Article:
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CONTACT: GEORGE McCRORY
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Iowa City IA 52242
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e-mail: george-mccrory@uiowa.edu

Release: Immediate

Bike patrol officers serve as college ambassadors on wheels

IOWA CITY, Iowa -- The University of Iowa department of public safety has a new bike patrol unit that not only enforces laws and regulations, but also serves as ambassadors for the university.

The bike patrol was formed to not only patrol where cars can't go -- such as sidewalks and lawns, but as a way to promote greater contact with the public.

The six-person unit began operation during the first week of school in August, assisting students during the dorm move-in period and handing out information about being safe on campus and precautions about theft prevention.

Students liked the presence of the bike patrol. "The officers were helpful, and this is a good idea as it will allow the officer to have more contact with people," said student Kimberly Hepler who was moving into Mayflower Hall.

The bike patrol can do just about anything a patrol car officer can, except transport suspects to jail. They are flexible in their duties, and have the option to patrol on bikes or in their cars, depending on the nature of their assignment for the day.

"Having the bike unit takes down that steel wall between an officer in a patrol car and the public. People see the bicycles and are curious -- they are willing to talk to the officers," said Chuck Green, director of public safety.

On a routine basis, students and others ask bike officers for directions, while faculty and staff contact the unit for unlocking rooms, responding to alarms, and receiving found property. Other duties include responding to traffic accidents, enforcing liquor and drug laws, taking theft reports, and taking suspicious person reports.

Bicycles can go where squad cars can't, such as sidewalks along the Iowa River and courtyards near dorms, according to Sgt. Mike Hanks, unit leader for the bike patrol. The unit emphasizes safety education for bike riders on trails and streets, but will not hesitate to cite reckless riders.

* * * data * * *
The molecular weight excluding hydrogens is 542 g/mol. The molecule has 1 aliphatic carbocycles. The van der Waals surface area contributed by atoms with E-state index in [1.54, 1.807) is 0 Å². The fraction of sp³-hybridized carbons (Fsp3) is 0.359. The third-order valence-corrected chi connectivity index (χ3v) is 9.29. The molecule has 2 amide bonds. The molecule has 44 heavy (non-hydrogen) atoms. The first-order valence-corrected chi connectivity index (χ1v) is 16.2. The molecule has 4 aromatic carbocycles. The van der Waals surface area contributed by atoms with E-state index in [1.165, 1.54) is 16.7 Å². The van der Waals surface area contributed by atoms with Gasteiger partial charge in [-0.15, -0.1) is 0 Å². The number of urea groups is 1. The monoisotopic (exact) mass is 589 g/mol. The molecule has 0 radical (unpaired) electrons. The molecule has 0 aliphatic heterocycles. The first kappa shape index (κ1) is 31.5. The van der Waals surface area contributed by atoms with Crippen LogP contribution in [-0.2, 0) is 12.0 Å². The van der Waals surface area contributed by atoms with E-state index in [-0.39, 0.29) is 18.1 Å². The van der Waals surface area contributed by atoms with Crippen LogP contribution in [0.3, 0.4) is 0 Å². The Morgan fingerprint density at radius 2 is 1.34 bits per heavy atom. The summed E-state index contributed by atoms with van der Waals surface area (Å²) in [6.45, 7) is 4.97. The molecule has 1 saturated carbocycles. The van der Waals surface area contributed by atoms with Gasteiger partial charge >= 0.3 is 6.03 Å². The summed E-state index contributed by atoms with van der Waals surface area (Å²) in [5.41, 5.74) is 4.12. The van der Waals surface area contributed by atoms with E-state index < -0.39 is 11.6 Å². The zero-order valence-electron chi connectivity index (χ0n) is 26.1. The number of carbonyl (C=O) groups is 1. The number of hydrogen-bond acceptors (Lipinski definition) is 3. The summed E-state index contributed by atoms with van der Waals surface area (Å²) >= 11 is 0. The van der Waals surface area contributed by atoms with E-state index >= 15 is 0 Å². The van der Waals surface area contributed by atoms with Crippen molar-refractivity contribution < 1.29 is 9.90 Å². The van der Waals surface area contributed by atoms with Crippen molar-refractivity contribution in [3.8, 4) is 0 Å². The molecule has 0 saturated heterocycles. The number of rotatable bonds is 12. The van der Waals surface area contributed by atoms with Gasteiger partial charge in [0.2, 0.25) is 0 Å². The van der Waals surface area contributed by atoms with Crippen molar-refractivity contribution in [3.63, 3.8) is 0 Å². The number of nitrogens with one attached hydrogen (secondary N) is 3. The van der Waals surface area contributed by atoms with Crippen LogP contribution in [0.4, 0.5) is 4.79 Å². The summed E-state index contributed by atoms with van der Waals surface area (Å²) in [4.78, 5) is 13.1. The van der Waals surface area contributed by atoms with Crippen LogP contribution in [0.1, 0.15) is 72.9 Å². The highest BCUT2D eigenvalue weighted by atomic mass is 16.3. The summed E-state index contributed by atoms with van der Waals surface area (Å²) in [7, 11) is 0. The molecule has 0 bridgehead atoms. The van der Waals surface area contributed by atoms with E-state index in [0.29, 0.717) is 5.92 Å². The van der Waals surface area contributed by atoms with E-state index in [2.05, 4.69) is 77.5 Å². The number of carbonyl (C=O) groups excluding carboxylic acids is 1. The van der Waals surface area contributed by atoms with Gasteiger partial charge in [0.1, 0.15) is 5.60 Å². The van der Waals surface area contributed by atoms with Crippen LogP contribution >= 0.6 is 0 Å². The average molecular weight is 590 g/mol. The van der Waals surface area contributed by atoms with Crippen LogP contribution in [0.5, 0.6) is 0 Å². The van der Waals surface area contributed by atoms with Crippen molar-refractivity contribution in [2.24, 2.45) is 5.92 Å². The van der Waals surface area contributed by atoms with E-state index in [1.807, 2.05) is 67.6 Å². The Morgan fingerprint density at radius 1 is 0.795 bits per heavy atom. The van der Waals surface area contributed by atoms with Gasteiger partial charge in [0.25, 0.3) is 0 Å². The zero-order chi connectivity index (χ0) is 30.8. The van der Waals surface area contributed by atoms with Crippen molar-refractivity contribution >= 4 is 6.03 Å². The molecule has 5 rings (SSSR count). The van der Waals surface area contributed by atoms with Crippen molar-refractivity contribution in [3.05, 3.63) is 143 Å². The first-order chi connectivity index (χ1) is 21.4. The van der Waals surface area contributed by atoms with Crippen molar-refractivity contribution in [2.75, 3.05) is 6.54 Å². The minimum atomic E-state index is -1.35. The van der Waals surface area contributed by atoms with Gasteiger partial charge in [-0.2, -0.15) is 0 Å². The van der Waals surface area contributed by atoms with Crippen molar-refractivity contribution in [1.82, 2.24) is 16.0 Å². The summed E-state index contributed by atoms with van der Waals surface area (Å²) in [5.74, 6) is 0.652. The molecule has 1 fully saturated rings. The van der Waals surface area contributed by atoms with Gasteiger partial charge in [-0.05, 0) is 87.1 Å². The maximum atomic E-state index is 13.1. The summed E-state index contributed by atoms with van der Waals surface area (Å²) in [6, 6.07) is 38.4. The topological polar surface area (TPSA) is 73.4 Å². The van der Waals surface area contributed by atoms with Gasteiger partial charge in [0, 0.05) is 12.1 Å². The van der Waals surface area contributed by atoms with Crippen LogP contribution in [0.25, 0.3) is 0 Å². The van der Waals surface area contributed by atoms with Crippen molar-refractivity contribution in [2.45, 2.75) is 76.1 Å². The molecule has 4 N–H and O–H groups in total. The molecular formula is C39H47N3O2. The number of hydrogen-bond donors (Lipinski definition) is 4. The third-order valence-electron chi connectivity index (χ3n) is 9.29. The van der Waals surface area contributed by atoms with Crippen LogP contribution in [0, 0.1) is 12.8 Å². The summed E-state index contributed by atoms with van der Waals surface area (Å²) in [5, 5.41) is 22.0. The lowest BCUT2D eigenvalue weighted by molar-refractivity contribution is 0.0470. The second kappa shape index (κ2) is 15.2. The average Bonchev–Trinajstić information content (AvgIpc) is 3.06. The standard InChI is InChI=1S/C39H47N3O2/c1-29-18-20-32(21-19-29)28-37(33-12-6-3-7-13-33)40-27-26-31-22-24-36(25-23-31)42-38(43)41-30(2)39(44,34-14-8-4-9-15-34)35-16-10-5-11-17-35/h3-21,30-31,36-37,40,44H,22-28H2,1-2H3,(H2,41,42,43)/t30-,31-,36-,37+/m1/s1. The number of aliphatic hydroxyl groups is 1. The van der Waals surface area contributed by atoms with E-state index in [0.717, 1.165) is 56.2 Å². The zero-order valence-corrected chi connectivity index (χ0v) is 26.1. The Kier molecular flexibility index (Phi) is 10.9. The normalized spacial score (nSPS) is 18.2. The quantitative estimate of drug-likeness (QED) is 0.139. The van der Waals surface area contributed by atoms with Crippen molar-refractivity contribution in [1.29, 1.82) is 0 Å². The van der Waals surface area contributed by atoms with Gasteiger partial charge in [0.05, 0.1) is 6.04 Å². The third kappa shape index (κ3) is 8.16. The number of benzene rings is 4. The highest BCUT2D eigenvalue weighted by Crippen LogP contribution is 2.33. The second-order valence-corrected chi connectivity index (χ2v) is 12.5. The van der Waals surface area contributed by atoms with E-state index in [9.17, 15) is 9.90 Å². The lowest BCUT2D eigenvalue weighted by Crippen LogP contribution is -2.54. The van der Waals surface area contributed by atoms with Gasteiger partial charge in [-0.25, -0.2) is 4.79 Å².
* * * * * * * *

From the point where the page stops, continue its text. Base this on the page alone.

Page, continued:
At any one time, there may be two to four officers on bike patrol, with the most assigned during football games and other large events. They work all shifts, except from 11 p.m. to 7 a.m., but Green hopes to expand the unit to include this period.

Bike patrol officers include Hanks, Sgt. Cindy Heick, and officers Joe Lang, Ross Stuckey, Brian Meyer and Brad Allison.

The group had to apply for and make a two-year commitment to the unit. They received certification through the International Police Mountain Bike Association after four days of training at the East Moline, Ill. police department.

There is now a waiting list of public safety officers who want to join the unit. This program has boosted officer morale by offering incentives for new training and experience, according to Green.

"The bike training helps the enthusiasm level here. After the training in East Moline, our bike officers were pumped up and ready to ride," he said.

Prior to training, the UI officers must have been in good physical condition and have ample experience on a bicycle. During their training they learned how to handle their bicycles in traffic, make traffic stops, and pursue suspects who flee on foot. Training exercises included riding up and down steps, jumping over objects (three wood pallets were used as sample obstacles), and making a sliding stop to dismount the bike quickly.

Green said each officer rides a $650 Trek bike, outfitted with $250 of equipment, including lights, speedometer, mileage counter, helmets, a special fender, and an equipment bag containing a repair kit and first aid kit.

The officers wear uniforms that allow flexibility and comfort; shirts are made from breathable Supplex nylon and the bike shorts are padded. They wear sunglasses for eye protection and a modified equipment belt that includes a collapsible baton, pepper spray, handcuffs, a mini flashlight and other items.

The officers enjoy working in the unit and like the variety and flexibility of working on a bike.

"We can meet people face-to-face, instead of meeting in the car," said Sgt. Hanks. "I hope the Bike Patrol will continue to enhance our contacts with faculty, staff and students."

10/12/98